On July 28th 2010 he was taken to court and charged with robbery in the second degree and other crimes. It was alleged that he robbed a Mexican immigrant Roberto Boutista. He pushed him against a fence and took his rucksack, whilst punching him in the face. He refused to plead guilty to this and any lesser charge, he would prove his innocence in court if he needed to.
It would be unfair to say that his court-appointed defence attorney was useless. Defence attorneys are given many cases they struggle to work on even one, to an acceptable standard. However, it is fair to say that he could have done a lot more to get Browder home earlier. Browder states that his attorney never met with him once to discuss his case. Not in Rikers or via video call, which was commonly used. Each time Browder went to court the case was adjourned for another six weeks, the excuses piled up.
June 23rd 2011 — People not ready
August 24th 2011 — People not ready
November 4th 2011 — People not ready, the prosecutor on another trial
December 2nd 2011 — Prosecutor on another trial
June 29th 2012 — People not ready
September 28th 2012 — People not ready
November 2nd 2012 — People not ready
December 14th 2012 — People not ready, the prosecutor on holiday
By the end of 2012, Browder had been in jail for 961 days and stood before eight different judges.
Released at last
On May 29th, Browder stood before legendary judge Patricia Di Mango, she asked the prosecutors to justify their delays. They admitted to losing the victim of the robbery. It is thought that the prosecutors had lost touch with the victim early on in the case. They had requested the adjournments on the hope that Browder would change his mind and plead guilty. Di Mango released him on the understanding he would return a week later. When he returned, the prosecutor would either continue with the trial or dismiss the case.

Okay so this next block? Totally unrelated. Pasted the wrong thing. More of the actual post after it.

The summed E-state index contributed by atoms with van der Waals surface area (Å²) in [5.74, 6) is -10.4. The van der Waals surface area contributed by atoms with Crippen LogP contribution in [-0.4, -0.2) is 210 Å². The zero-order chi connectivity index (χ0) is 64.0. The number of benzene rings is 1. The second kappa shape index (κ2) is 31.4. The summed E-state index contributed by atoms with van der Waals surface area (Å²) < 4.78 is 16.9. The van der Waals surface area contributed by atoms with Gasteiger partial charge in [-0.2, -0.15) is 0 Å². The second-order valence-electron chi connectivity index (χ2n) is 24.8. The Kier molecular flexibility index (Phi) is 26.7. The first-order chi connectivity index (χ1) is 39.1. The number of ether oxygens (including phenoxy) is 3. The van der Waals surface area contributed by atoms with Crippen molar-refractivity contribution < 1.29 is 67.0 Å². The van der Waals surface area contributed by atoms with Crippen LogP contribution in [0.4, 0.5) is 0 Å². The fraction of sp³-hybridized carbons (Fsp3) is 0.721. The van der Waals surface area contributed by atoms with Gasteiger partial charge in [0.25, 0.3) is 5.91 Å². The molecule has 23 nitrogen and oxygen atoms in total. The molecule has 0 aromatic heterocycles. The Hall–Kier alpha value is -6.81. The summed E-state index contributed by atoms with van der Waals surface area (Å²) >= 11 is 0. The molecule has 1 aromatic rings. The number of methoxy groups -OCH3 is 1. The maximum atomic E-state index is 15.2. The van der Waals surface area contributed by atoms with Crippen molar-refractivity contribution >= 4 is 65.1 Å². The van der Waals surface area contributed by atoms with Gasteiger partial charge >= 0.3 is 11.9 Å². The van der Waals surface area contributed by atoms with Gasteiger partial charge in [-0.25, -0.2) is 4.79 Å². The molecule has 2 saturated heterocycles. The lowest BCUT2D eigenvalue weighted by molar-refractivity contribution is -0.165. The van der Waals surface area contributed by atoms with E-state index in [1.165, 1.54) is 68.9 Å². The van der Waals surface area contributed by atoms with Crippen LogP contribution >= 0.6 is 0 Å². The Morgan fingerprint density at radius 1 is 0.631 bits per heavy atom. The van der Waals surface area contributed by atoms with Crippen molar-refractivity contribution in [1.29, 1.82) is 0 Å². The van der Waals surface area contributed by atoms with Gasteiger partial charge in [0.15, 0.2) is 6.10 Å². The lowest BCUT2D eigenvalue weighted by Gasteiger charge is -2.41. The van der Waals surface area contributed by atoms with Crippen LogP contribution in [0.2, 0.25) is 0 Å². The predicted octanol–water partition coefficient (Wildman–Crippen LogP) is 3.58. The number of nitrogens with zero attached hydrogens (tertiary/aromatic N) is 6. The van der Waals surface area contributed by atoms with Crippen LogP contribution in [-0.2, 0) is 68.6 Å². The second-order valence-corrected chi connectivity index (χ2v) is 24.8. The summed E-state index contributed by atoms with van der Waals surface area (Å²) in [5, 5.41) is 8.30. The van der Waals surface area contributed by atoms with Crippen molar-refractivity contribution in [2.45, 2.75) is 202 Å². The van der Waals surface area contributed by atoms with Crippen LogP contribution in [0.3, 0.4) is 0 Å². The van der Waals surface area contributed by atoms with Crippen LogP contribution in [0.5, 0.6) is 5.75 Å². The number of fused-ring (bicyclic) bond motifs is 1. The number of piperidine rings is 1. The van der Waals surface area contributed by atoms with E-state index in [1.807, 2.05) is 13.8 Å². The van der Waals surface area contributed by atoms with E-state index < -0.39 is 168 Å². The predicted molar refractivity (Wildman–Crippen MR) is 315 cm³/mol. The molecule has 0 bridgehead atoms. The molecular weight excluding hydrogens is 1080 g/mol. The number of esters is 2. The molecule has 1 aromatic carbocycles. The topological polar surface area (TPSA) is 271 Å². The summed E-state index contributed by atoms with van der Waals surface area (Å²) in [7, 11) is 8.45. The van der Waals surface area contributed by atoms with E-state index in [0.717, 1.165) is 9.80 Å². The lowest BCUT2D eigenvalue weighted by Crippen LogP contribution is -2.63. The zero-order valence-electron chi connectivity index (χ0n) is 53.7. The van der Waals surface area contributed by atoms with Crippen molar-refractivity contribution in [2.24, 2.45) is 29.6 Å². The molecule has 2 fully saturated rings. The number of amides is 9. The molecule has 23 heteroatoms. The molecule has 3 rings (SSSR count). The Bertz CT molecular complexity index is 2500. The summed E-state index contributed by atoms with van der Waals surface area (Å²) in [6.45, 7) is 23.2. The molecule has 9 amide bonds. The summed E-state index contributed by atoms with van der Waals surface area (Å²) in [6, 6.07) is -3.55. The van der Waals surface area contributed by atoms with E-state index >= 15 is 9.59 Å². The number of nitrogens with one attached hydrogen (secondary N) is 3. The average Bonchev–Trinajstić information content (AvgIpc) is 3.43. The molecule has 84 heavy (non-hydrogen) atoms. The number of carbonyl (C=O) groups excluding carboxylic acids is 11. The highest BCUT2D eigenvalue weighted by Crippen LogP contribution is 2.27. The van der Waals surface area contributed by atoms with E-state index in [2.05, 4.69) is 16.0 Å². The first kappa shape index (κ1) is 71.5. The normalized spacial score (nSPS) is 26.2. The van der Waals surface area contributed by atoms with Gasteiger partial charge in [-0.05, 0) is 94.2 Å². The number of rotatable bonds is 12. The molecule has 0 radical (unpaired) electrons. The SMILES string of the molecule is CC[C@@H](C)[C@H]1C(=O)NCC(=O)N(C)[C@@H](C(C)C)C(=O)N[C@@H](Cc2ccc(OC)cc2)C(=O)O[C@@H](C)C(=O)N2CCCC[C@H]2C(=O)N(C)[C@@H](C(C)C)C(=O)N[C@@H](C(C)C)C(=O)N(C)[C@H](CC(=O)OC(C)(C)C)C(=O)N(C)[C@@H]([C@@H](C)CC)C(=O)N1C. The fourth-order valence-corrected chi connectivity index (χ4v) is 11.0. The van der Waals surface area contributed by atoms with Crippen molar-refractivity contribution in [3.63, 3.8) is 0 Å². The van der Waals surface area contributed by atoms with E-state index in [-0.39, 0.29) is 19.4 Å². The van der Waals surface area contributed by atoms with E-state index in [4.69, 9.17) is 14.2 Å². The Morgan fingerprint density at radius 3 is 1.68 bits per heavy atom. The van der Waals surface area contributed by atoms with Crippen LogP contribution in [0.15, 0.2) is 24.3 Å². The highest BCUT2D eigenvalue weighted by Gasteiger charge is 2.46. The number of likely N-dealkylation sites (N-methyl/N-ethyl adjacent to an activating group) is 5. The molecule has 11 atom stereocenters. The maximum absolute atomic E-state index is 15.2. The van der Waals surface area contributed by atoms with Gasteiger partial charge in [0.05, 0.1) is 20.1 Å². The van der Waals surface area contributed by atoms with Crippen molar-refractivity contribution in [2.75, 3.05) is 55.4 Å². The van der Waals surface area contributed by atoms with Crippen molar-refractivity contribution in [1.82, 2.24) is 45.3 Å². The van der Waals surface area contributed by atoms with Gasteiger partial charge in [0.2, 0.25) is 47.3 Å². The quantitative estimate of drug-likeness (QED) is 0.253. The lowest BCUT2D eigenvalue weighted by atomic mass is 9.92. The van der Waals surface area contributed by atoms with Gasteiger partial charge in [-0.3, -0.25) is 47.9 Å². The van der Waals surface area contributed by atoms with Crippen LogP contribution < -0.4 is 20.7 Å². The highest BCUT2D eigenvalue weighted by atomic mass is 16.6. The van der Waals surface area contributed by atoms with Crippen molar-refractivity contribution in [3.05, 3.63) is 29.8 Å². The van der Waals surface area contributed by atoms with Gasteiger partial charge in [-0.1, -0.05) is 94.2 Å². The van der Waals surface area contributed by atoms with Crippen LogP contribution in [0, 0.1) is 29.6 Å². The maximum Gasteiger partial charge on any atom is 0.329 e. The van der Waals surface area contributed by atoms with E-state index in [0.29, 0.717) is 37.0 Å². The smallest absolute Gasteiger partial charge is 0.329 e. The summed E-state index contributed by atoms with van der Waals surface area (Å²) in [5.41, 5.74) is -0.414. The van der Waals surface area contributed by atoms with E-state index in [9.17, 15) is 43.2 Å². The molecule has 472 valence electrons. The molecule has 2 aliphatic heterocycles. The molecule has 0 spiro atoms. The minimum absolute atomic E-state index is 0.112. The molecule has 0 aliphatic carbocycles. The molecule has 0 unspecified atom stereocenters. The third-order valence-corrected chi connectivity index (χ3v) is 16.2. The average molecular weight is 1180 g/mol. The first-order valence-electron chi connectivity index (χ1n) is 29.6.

One week later the case was dismissed and Browder was a free man again. Browder had spent three years in Rikers by then for a crime he never committed. This, unfortunately, was not the end of the pain that he suffered.
He had been repeatedly starved and beaten and had started to suffer from paranoia. He suspected the police were always after him. Was it paranoia or were the police trying to prove themselves right? Charging him with another crime after release would prove they had it right the first time. He spent several weeks in psychiatric hospitals trying to deal with the trauma.
On June 6th 2015, two years after release, he went into his parent’s house and pulled the air conditioning unit out of the wall. Winding a cable around his throat he jumped out of the hole feet first, hanging himself. His case is a symbol of everything that is broken in the criminal justice department. His story has been made into a documentary on Netflix which I urge everyone to watch, Time — The Kalief Browder Story. All should remember his name.